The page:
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Before Selling Your Online Business, Get Your House in Order!

Posted by Carson Bomar in Articles

One thing we see a lot when we meet with potential sellers of online businesses is a disconnect between the attractiveness or appearance of the business in the marketplace versus the actual value of the business.

There are a lot of considerations we place in Packaging and Marketing a company. When it comes to Buyers and Banks, we know exactly what they are looking for and expecting in a target. It is our job to make sure they see the things that they want to see, as well as those that are necessary, to orchestrate the desire to finance and close the deal.  Many brokers fail in selling Internet Businesses because they simply don’t understand the nuances of an Internet Business, so they miss out on the opportunity to provide the exact information the professional buyer needs. We ensure that the important information on the target is in front of the buyer upfront so that he/she can see the true value of the business.

Personally having owned dozens of businesses, I truly understand the desire to pay absolutely as little as possible in taxes. It is very common to bury the profits in the many available line items of the financial statement. It is then assumed that you can tell the potential Buyer about all the hidden treasure. This is partially the case. Even though Buyers know the cash flow is there, they might not necessarily know how much is there. They will definitely discount the price because of this. Unfortunately, that is only half the problem. When financing a deal is involved, it is the bank that’s making the final decision, and they do not consistently allow these add backs. Lenders will give the add backs consideration, but this consideration usually does not work out so well for the Seller. There is a saying among Bankers that goes, “They can either make the additional money when they file their tax returns or they can make it when they sell their company, but not both”. This is mostly true, but there is a way to have your cake and eat it too, but only a Business Broker with in-depth knowledge of the inner workings of financing underwriters will have the know-how to get you where you need to be.

When it comes time to sell, the bank requires 3 years of tax returns. They put a lot of emphasis on the last 2 years. The latest year leading into the sale must reflect the hidden numbers, because if they don’t, the transaction is walking with one foot in the bucket. The previous year needs to reflect a substantial portion of those numbers, and if it is necessary to facilitate the loan with a bank, an amendment will need to be filed for the 3rd year tax returns in order to bring them in line with expectations.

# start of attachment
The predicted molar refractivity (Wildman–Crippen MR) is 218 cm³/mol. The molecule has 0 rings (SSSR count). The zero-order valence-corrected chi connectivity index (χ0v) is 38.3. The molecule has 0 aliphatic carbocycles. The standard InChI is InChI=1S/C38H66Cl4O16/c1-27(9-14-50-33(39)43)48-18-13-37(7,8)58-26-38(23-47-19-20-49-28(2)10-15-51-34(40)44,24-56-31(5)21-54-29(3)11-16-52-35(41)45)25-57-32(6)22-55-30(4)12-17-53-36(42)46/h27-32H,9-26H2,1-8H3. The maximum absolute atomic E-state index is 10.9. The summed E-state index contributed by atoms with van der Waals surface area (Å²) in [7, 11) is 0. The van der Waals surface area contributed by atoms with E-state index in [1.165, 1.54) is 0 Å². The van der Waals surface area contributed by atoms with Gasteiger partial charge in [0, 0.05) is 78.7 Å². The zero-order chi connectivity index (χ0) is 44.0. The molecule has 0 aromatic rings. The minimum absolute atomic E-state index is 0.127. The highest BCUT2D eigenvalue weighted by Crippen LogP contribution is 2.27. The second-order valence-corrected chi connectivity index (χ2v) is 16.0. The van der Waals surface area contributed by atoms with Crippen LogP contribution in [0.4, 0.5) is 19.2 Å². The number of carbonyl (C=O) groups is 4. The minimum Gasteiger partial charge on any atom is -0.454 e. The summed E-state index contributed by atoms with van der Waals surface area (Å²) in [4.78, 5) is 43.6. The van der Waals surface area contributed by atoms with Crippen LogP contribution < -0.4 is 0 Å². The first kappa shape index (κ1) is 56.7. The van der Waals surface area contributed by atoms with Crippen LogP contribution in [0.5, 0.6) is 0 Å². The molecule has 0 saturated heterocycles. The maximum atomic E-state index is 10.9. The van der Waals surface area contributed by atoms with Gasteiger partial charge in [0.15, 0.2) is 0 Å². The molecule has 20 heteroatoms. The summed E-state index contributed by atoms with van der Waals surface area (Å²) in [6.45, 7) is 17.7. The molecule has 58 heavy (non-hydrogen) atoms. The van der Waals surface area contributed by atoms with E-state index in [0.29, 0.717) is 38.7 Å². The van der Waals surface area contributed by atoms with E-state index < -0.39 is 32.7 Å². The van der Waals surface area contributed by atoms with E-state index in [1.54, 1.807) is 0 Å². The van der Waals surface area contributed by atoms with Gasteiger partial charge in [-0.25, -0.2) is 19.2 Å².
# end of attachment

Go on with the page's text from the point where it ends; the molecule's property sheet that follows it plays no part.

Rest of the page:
Understand the profit column on the tax return isn’t the final step in the eyes of the bank; it is merely the first. The bank will recognize the following

  • Profit
  • Owner’s compensation W2 or 1099
  • Interest
  • Depreciation
  • Amortization (when applicable)
  • Pension Plans / Profit Sharing / Retirement accounts if directed to the Seller
  • Payments to family members if they are not working or an adjustable addback based on replacement value.

These are guaranteed addbacks and will be factored into the multiple used to value the company. The lenders will also be semi-lenient with other items (such as a vehicle that is written off or health insurance) if the Buyer can prove he doesn’t need it (if for example his wife has it through an employer etc). If the addback list becomes lengthy, the bank will disregard it entirely, so it is important to keep it to as little as possible. Again, only an experienced Business Broker can walk through this minefield of lender requirements and at, we’ve been there – over and over again.

And here’s a clue: Under no circumstances should it be divulged to a Bank or Buyer that addbacks are outside the boundaries of reasonable. Home electricity bills, payments on a boat or a house, etc. are areas to stay away from as it can kill the entire addback list. Banks will kill a deal quickly if they distrust the integrity of the numbers.

One thing to keep in mind is that the attitudes of banks change with the economy. In either an economic downturn, or a red hot overheating economy, they will tighten the rules and increase the obstacles to lending. In an emerging or stable economy, they tend to become more aggressive in their lending activity.

If you are planning to sell your company, call us early in the game and we can help you maximize your sales price. Not using a Business Broker that’s adept at the game of financing a deal can be a costly mistake.